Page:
Green Reading: Eco-Friendly Tips for Booklovers

While I try to be green on a daily basis, Earth Day has got me thinking more about my not-so-green reading habits.  Generally, I buy paperback books from Amazon or B&N, read them, put them back on my shelf and wait for someone in my family to request one.  While this habit makes for a bookshelf worth bragging about, it has undeniably led to the destruction of more trees than I would like to think about.  In fact, according to Eco-Libris, more than 30 million trees are being cut down each year to produce the books sold in the US alone.  Yikes.  

Thus, I am going to attempt to change my reading habits.  Here is what I’m thinking:

(1) Exchange books with friends: After I read a book I know a friend would love I can mail it to them and request they do the same for me, or gift it to them for an occasion.

(2) Buy used: Amazon offers a ton of used titles, usually starting at around $2.

(3) Hit up the library: While I frequent the NYPL on fifth and 42nd, I haven’t yet been to a library to check out a book. Come to think of it, I don’t even own a library card.

(4) Research which publishers offer books printed on treeless or recycled paper and support them by buying a book or two.

(5) Visit Eco-Libris to plant a tree for every book you read. Accepting Visa and MasterCard, Eco-Libris has made it easier than ever to plant a tree ($5 per tree).  Not only does this liberate your guilt, but Eco-Libris will also send you a sticker to display on your book’s sleeve so you can proudly show off your greenness.  Now that would make for a bookshelf worth bragging about.


Mass-Market Fiction: Love To Hate It

I confess I am a total book snob.  If you have The Da Vinci Code or anything written by Mary Higgins Clark listed as your favorite books on Facebook, it’s a total deal breaker. However, lately I’ve got to thinking about mass-market fiction and it’s place in the publishing world and I’ve come to realize it is one of importance.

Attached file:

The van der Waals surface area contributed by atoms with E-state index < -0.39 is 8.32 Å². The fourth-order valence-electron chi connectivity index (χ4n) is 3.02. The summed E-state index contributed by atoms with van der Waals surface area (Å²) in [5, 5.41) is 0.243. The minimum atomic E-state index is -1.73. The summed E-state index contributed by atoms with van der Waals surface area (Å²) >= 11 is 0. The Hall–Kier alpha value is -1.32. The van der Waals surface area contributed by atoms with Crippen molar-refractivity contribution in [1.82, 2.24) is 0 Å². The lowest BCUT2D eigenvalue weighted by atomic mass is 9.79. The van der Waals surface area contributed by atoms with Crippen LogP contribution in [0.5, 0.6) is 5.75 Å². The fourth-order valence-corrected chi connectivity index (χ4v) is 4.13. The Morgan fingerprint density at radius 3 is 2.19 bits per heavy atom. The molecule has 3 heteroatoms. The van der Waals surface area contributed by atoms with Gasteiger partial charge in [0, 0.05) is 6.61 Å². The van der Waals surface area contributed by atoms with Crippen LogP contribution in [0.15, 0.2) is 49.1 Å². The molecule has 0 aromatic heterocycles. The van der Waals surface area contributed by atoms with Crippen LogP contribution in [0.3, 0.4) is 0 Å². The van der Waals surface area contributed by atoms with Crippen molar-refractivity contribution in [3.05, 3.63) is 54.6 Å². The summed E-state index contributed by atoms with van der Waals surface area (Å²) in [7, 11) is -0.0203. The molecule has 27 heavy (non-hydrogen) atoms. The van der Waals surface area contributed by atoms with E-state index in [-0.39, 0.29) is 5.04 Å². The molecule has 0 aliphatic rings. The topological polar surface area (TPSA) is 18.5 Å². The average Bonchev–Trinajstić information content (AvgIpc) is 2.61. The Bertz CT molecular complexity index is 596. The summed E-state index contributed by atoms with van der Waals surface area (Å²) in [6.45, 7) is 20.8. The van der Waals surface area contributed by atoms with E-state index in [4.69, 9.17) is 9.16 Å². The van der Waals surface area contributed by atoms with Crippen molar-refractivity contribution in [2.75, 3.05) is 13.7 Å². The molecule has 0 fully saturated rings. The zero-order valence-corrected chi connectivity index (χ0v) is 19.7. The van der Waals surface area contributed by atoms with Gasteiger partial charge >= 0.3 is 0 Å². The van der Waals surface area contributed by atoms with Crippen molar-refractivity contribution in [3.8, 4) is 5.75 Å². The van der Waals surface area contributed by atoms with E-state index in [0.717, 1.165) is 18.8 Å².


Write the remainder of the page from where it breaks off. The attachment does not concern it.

I recently read a blog by Assistant Professor of English Anne Trubek that maintained Publishers Should Start Using Birth Control, which argued that publishers should concentrate more on creating quality literature, thereby publishing fewer titles, than whipping out hundreds of titles a year for the sheer profitability. While I completely agree with the concept, it is altogether hopeless and highly idealized.  Ms. Trubek is forgetting that, sadly, not all of us are English majors and not everyone can appreciate the quality of great literature.  In other words, she is forgetting the average reader does not go home to curl up with Ulysess or The Sound and the Fury. In order for a publisher to be successful they must publish many books that they hope can become bestsellers in order to publish the few gems that not everyone will buy, but more often than not turn into those Pulitzer winners.

So keep reading your Mary Higgins Clark and Dan Brown novels.  This way, I can rest assured publishers are making enough revenue to take a chance on those great pieces of literature not many will buy in the first year or two, but will inevitably fall into the hands of those who can appreciate it.

I am completely aware my opinion comes across as arrogant, but as I confessed earlier, I am a total book snob.

For those of you who still defend the quality of mass markets I suggest you read this guy’s blog.


Book Review: Animal Farm

Written in 1964 as an allegory of the Stalin era, this distopian novella aims to criticize socialist regimes. Orwell details the story of the animals of Manor Farm who overthrow their farmer, a man too drunk to care about the conditions of his farm, and reestablish their home as an "Animal Farm". They quickly assert seven animal commandments, namely that all animals are equal. As time passes the smartest animals (pigs) slowly become more powerful than the rest of the animals, leading weekly meetings and allowing themselves special privileges. Soon the other animals begin forgetting the seven animal commandments and the pigs quickly assure them there was only a single commandment: "All animals are equal, but some animals are more equal than others". Eventually the pigs begin sleeping in the farmer's house, drinking alcohol and walking on their hind legs- essentially becoming the very figure they worked so hard to overthrow.